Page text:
Hotels, take the highway

Dear ER:

While a proposal looms over Hermosa voters to drill oil wells under their homes and the city’s magnificent city-owned beach, there’s yet another significant threat looming: multiple downtown high-density boutique hotels of 30 to 101 or more rooms..

An agenda is thoughtlessly being pushed by the city as a money cure-all: the selling out of Hermosa Beach with little consideration for long-term damage from packing additional density into Hermosa’s small downtown, 24/7.

Little consideration is made of the expensive larger city-bureaucracy to be consuming revenue as fast as it’s generated from high-density “boutique” hotels, while fueling costs of downtown liquor-serving and taxi-cab chaos.

A 30-room high-density hotel is already to be built at 15th Street and Hermosa Avenue. Significantly surrounded by and to be impacting residents, it’s maxed-out to the 30-foot height, and is basically an architecturally-devoid, 3-story monolith.  Its Coastal Commission approval is likely Friday, June 13 per Coastal.Ca.Gov/mtgcurr.html”.

Another downtown hotel may pursue qualifying its required parking by buying non-existent in-lieu parking spaces from the city, or purchasing parking in structures built on city land, as did the 96-room, three-story, Beach House hotel.

The Mermaid-property developers are proposing 101-rooms on even less land than the 96-room Beach House hotel. They also want to close off and build on the city’s Beach Drive street-easement, and additionally, up to 50 percent higher than the people’s voted 30-foot height limit.  Other downtown hotels are also looming.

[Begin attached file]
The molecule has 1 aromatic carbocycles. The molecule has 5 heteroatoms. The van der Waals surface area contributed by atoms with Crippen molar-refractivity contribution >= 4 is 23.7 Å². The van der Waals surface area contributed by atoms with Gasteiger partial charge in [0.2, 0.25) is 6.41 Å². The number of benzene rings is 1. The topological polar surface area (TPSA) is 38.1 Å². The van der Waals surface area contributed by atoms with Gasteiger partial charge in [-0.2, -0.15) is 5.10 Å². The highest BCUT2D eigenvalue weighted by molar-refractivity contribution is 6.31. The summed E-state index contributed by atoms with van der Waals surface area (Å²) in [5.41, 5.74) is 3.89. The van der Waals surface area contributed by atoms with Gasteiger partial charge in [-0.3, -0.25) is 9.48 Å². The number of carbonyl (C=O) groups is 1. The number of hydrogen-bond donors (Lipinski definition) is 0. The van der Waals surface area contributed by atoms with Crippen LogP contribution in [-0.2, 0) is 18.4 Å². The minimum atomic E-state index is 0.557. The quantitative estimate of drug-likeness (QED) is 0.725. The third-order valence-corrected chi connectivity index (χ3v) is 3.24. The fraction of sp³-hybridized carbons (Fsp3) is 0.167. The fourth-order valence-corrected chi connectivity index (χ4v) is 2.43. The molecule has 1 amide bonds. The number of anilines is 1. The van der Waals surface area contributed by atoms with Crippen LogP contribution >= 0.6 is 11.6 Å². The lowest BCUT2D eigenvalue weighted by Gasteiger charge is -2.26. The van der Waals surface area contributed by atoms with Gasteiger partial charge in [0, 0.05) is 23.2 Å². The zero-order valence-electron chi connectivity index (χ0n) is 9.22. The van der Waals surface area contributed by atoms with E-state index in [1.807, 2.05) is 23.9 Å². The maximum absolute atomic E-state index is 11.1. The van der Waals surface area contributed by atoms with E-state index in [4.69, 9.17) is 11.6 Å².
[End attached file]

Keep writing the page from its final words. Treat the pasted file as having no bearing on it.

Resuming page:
High density hotels belong on Pacific Coast Highway, not in Hermosa’s historic small downtown.

Howard Longacre

Hermosa Beach


Staff hits it out of the park

Dear ER:

Congratulations to new Manhattan Beach Parks and Recreation Director Mark Leyman and his division managers for the impressive presentation they made at the recent city budget meeting. Leyman offered a clear and comprehensive overview and each manager filled in the details about past year’s accomplishments and future goals. They were all prepared and organized. They were ready and able to respond to both the public audience and the City Council and Finance Department with comprehensive and accurate data.

Having attended many of these meetings in the past, I was pleased to see the professionalism. Special acknowledgment is due to Eve Kelso for her work on behalf of the Older Adults and Dial-A-Ride services.

Fyllis Kramer

Manhattan Beach


Stop playing around

Dear ER:

Are you kidding me: “The city [Hermosa Beach] voted unanimously to approve a final conceptual design for the first phase of improvements to the playground area at South Park … construction for the project, set to start in July, will cost $563,000” (Easy Reader June 5, 2014)

The city is about to incur a $17.5 million debt if the oil measure fails, and we are begging the State to loan us $11,500,000, and now the city is going to spend about half a million dollars on improving a playground?

I should not have to say this, but apparently some folks do not realize that Hermosa is in the direst of financial straights. Hermosa will desperately need financial help, but people will not be inclined to help the city if they see it spending big bucks on non-essentials.